Consistent with essentially everything he had written to date, “Trade Credit and the Money Market” was another vindication of the status quo over further policy intervention. As Laffer wrote in this article, “Because unutilized trade credit available is a very close substitute for bank money and is not regulated, policy measures attempting to change bank money are to a large extent offset by changes in unutilized trade credit available.” The marketplace had its ways of circumventing policy. Efficiency therefore required that policy remain modest. In his review of the Jerome Stein AER article three years before, he had made a complementary point. This was that the would-be reformers who saw instability in the fixed-exchange-rate currency system in their soup, as it were, were mistaking healthy, self-adjusting capital movements for a harbinger of crisis. In that early case, “first, do no harm” was the counsel.25 In March 1970, Laffer traveled with any number of Chicago colleagues, including Mundell and Johnson, to Madrid for a conference on common currencies. Mundell was a compulsive conference organizer—Fritz Machlup dubbed him “Robert the Convener”—and had called this meeting. It turned out to be a fateful one. The papers Mundell gave were the outlines of the European common-currency area that earned him the nickname “the father of the euro.” In 1968, Mundell had said that a reason for the recent French action was the fact that “a common European currency was not yet in existence.” That French action, in Mundell’s telling, had a particular aim and had not been successful in achieving the result. The particular aim was to weaken the pound and the dollar so as to salvage gold as the premier global monetary unit. The moves in this vein backfired, in that the appreciation of gold made it useless as a currency on the grounds of Gresham’s law, which Mundell cited in this context. Therefore, momentum shifted in favor of developing a European currency. In Madrid, Mundell was at the ready to sketch the equilibrium economics that such a monetary unit could bring. Laffer’s was the lead paper in the proceedings, which came out three years later, and the subject of extensive remarks from two dedicated commenters and Johnson and Mundell as well. This paper, “Two Arguments for Fixed Rates,” indicated that Laffer was acquiescing to the emerging condition that he had been fighting since his AER debut in 1967. Originally, in his scholarship, Laffer strove to defend fixed rates in their status of ubiquity. As of 1970, he was shifting toward recommending fixed rates as opposed to defending them. The British devaluation and the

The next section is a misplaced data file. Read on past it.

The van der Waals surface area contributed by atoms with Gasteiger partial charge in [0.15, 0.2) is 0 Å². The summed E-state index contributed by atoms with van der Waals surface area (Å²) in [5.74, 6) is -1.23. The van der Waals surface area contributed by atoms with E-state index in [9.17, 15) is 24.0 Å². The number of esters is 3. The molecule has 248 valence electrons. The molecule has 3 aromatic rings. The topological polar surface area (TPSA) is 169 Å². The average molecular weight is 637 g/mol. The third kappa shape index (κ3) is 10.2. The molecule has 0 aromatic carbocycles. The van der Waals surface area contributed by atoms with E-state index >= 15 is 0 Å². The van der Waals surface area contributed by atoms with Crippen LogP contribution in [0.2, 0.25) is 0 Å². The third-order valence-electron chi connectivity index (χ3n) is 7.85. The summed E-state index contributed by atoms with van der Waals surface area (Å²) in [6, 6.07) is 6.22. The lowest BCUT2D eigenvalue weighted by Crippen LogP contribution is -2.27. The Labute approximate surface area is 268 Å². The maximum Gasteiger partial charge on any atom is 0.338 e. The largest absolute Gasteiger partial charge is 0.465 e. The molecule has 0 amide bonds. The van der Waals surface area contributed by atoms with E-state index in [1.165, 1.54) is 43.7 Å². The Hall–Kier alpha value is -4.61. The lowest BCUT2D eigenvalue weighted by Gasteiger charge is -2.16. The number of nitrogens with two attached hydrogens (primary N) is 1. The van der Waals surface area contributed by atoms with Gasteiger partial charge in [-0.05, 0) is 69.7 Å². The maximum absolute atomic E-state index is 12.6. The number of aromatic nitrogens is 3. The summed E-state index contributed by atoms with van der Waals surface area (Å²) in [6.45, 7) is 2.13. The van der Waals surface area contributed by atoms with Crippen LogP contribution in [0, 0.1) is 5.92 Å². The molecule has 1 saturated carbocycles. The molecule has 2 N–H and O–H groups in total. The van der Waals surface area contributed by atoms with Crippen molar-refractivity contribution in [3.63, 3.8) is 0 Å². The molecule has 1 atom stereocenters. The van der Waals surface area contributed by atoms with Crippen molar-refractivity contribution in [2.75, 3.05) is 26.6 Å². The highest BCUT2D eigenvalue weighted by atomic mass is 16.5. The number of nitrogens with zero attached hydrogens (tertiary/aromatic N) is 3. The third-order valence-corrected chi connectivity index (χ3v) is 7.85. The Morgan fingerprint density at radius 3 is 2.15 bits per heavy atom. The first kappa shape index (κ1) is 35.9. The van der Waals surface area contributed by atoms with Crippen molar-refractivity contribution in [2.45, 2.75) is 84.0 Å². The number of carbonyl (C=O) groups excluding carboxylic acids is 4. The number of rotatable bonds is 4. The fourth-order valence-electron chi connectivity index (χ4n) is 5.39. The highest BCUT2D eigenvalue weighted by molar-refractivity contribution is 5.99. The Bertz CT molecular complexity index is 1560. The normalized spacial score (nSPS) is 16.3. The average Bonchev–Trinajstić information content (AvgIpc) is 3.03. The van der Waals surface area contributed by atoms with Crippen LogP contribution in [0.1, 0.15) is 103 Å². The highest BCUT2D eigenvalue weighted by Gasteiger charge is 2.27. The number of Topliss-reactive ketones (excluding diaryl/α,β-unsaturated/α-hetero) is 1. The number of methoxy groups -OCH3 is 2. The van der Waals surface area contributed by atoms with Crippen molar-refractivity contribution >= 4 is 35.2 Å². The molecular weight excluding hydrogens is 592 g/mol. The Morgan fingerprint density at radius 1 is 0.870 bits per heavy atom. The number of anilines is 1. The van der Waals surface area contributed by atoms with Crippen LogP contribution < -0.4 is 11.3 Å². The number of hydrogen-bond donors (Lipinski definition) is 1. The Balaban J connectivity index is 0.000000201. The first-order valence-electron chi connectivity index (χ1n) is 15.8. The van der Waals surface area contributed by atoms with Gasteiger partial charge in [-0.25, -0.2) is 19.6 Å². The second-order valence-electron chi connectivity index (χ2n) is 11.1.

“ghosting” of gold (as Mundell would all but put it) by the dollar suggested that a regime of widespread floating was in the making.26 The first of “Two Arguments for Fixed Rates” that Laffer made concerned employment. He offered an example “in a Keynesian type of system” of a small price-taking country in which, under flexible rates, the government decreases the domestic money stock. There will be unemployment, interest rates will rise, investment will decline, and the currency will appreciate. These results will “tend to reduce the physical volume of domestically produced goods sold to foreigners. All these forces operate to further the decline in output and employment beyond what would have occurred had the exchange rate not been free to move.” He affirmed, “Again in a Keynesian type of system, fixed rates will be associated with less unemployment than will flexible rates.”27 He explained further: “The marginal unemployment ‘costs’ of not having enough money should be equilibrated across countries under a fixed rate, not a flexible rate, system. Under deflationary pressures money will tend to reside where it has the greatest employment effects. … A flexible exchange rate system has, in fact, a governmental restraint imposed, whereas a fixed rate system has an additional degree of flexibility, i.e. the trade in money.” Concerning the two systems “commonly thought of as analytically identical”—flexible rates with rigid prices and fixed rates with flexible prices—his conclusion was stark. Laffer wrote: “With flexible exchange rates and rigid prices, the real as well as the nominal stock of money is determined by the government. … Unemployment may be forthcoming as described above. With fixed exchange rates and price level flexibility, however, the real, as well as the nominal money stock is perfectly elastic. Unemployment, as a result of monetary phenomena, should not exist.” During the long era of floating rates still prevailing today that first took hold in the early 1970s, a central argument in its defense has been the beneficial degree of “autonomy” that floating rates confer to national monetary authorities. At the outset in 1970, Laffer cautioned that any perceived national autonomy under flexible rates was a false autonomy. The only freedom a government currency-issuer has under flexible rates is to choose among mistakes. The chance, as a solitary decision-maker, that it will get things right is small if not negligible. Under fixed rates, in contrast, all global currency issuers affect the money supply in any one country. If one country is too loose or too tight, currency flows into or out of the country occur at par to adjust conditions back to level. Rather than